SuperSubZero

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Generally when looking to change settings, it's a good idea to know 're doing.. Just a thought. Unless you know exactly what your hardware is capable of, you shouldn't screw with something. This is a general computer principle.
I recently put XP64 on my laptop. XP64 can run on laptops just peachy. I installed video drivers that had no reason not to work. The drivers either did not install properly, or have a bug, because instead of showing me the login screen on reboot, it showed me a white screen. I effectively could not interface with the OS at all. What saved me from this was booting to VGA mode and uninstalling the offending driver. (a later beta version of the driver works fine)

Unless something drastic has changed in the last few years, Ctrl Alt MinusKey will drop you down to the next resolution in X.
This is not something a new Linux user can know. It's not shown anywhere.

grub is totally unrelated to the x-window system
This is the point of offering a troubleshooting option at grub. No matter how broken X can get, grub still works and is visible. A "VGA mode" boot option here would be perfect.
 

Bones

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<snip> Both of those seem like nit-picks against Windows because you often or always have no choice but to use the command line under Linux for those types of things. <snip>

Good point, the command line interface isn't a comfortable place for somebody who doesn't know how to use it. But I think that the mindset that equates command line use to failure is wrong. CLI is an excellent interface, and it is still in widespread use because it is the best interface for some tasks.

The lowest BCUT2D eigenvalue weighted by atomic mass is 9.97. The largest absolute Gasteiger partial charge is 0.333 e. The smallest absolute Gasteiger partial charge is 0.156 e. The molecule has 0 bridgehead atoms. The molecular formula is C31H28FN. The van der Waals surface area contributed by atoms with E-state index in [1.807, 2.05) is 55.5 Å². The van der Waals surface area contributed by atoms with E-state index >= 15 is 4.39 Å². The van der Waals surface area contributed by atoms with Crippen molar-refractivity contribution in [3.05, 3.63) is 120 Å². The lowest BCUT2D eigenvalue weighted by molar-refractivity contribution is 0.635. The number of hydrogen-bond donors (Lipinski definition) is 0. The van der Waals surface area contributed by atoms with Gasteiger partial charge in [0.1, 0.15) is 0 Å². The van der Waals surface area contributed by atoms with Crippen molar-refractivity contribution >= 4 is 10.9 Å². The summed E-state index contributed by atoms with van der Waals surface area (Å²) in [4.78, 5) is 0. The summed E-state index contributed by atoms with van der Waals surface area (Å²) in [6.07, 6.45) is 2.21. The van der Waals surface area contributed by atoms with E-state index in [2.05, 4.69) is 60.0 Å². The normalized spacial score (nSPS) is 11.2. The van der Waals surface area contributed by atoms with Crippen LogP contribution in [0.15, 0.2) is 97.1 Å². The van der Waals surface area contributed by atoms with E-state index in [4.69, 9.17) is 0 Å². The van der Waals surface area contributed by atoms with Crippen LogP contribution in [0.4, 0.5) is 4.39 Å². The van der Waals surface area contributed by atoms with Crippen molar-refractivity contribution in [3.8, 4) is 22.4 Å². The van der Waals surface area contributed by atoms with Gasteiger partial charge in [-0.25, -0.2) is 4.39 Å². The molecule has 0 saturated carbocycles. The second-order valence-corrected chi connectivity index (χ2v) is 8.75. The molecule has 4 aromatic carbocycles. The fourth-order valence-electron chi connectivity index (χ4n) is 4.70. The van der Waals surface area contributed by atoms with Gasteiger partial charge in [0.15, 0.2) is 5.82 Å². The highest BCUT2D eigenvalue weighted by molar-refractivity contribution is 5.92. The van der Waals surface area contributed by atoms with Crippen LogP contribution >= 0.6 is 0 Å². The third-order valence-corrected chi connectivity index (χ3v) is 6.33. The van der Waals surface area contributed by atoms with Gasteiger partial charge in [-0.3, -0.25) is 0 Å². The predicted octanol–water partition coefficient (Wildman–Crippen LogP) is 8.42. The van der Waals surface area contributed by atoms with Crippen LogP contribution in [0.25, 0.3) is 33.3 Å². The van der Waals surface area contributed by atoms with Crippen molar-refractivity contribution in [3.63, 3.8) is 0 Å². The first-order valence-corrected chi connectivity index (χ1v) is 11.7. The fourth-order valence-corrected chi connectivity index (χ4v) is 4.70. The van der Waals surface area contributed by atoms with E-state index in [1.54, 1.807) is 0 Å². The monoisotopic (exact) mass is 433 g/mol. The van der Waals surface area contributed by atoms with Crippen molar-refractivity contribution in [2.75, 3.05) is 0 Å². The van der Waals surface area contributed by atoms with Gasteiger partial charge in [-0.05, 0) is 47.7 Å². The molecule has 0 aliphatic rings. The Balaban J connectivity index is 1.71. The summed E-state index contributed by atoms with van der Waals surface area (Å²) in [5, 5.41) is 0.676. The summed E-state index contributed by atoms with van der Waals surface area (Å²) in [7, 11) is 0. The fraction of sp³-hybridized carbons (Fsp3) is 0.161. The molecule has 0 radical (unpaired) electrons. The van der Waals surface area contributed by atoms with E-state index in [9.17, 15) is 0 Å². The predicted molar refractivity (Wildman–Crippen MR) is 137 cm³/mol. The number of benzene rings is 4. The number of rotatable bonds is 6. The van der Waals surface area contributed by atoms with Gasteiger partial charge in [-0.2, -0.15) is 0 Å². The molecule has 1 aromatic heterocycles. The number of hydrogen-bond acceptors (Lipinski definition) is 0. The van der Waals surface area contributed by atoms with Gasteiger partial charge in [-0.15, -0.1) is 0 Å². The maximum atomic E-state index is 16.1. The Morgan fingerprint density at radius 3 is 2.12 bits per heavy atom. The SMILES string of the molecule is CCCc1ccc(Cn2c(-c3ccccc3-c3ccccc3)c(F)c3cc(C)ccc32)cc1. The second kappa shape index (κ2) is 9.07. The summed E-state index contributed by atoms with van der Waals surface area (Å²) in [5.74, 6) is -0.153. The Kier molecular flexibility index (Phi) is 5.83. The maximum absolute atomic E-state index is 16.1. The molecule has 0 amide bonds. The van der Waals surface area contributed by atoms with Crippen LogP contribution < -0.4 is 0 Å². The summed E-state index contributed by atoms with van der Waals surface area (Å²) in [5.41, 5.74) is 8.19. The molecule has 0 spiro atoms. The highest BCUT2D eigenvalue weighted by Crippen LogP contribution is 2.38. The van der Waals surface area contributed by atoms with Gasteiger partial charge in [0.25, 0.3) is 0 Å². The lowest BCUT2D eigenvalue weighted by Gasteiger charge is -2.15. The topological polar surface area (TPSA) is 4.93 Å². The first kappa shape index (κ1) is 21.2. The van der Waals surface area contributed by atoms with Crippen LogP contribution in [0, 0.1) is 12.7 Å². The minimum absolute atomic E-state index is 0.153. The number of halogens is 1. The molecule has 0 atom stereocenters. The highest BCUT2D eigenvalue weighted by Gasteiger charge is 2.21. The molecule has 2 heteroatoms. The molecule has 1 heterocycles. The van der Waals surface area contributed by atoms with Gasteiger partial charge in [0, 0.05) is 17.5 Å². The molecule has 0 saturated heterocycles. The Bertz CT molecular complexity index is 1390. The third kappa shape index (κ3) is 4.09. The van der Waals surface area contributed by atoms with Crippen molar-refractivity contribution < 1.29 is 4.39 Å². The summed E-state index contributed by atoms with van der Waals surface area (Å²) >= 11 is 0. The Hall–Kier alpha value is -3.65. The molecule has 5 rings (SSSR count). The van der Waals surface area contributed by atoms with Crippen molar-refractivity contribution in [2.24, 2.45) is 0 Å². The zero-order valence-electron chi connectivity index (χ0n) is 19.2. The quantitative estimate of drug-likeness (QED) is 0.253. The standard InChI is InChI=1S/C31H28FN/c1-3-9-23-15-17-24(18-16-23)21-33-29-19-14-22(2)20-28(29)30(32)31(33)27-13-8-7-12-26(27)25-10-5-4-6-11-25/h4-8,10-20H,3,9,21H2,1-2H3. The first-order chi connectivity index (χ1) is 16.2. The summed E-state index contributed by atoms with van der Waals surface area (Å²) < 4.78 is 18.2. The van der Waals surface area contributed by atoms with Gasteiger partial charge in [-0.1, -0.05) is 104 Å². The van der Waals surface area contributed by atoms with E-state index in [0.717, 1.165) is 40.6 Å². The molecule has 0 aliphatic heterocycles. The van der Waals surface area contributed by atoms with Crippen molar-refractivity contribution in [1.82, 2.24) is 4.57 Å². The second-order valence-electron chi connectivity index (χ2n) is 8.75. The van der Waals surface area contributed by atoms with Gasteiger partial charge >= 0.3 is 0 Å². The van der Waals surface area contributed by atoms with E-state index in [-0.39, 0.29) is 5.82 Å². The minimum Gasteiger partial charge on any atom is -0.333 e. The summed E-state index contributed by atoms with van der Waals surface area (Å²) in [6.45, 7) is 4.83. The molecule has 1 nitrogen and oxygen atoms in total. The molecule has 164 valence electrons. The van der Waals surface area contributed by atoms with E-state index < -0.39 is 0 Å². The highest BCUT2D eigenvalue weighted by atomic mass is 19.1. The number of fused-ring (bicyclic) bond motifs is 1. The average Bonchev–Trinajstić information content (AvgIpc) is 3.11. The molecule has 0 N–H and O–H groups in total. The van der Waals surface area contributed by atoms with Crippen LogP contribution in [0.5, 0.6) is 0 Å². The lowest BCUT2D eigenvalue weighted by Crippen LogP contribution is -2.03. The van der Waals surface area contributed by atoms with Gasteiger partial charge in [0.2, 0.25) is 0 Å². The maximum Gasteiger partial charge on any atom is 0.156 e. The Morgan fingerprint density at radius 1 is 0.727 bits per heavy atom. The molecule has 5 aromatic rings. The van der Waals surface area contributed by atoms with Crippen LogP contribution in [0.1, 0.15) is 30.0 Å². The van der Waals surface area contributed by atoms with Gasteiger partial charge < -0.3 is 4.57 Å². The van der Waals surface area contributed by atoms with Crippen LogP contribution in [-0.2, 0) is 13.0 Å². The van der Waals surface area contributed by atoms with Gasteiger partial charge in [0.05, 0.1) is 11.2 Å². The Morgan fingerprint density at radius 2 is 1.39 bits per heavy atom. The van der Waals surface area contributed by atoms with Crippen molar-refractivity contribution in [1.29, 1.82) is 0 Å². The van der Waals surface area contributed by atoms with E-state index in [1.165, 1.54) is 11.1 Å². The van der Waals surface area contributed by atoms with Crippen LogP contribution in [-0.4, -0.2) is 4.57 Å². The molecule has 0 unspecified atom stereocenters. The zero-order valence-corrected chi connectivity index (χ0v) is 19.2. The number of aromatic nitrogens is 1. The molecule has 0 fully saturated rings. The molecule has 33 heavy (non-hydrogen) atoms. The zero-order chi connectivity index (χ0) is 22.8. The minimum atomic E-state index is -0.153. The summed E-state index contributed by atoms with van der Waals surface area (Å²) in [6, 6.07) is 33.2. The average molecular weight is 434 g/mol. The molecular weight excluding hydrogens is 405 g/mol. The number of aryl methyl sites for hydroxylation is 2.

Declaring that people who prefer to do things with the least hassle are wrong is just another symptom of that wrong-headedness.

I agree. The command line is less hassle than a gui for some things. Declaring otherwise is a symptom of wrong-headedness. ;) Whether or not it is newbie-friendly is a different matter entirely; these are separate issues.
 

GreNME

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Swap file size is automatic, although occasionally someone may want to change the drive it's on or turn it off. It's trivial to do from the GUI and it's not something one would do on a regular basis.

And if I want to update or change a driver? Look, I understand and use the GUI most of the time, but in terms of comparison saying that you can do all of the things in CLI that you can do in GUI in Windows is just incorrect. Microsoft is actually aware of this, hence the advent of PowerShell and the CLI capabilities in their newer line of products like Exchange Server 2007. They are getting closer to being able to do all things via CLI that you can do with GUI, but they aren't there yet.

Both of those seem like nit-picks against Windows because you often or always have no choice but to use the command line under Linux for those types of things.

I don't know about anyone else's preferences, but honestly I work with Windows almost exclusively every day at my job and I often wish I could drop down to CLI and write some automation scripts for a few of my support tasks. I've taken to trying out the abilities of AutoIT (not a program, not quite a language, kind of a framework) to cover stuff that is otherwise more difficult to do with just VB/BAT/WMI scripting.

The thing I think when I have to type several (long) commands in a row to get something working on Linux is (for something that doesn't require any custom options or decisions): *every single person has to do all this*?!?!?
No.

LOL It's a happy and unusual surprise when someone bothers to package an install script. Honestly, a lot of OSS just doesn't get what's generally considered ease of use. Declaring that people who prefer to do things with the least hassle are wrong is just another symptom of that wrong-headedness.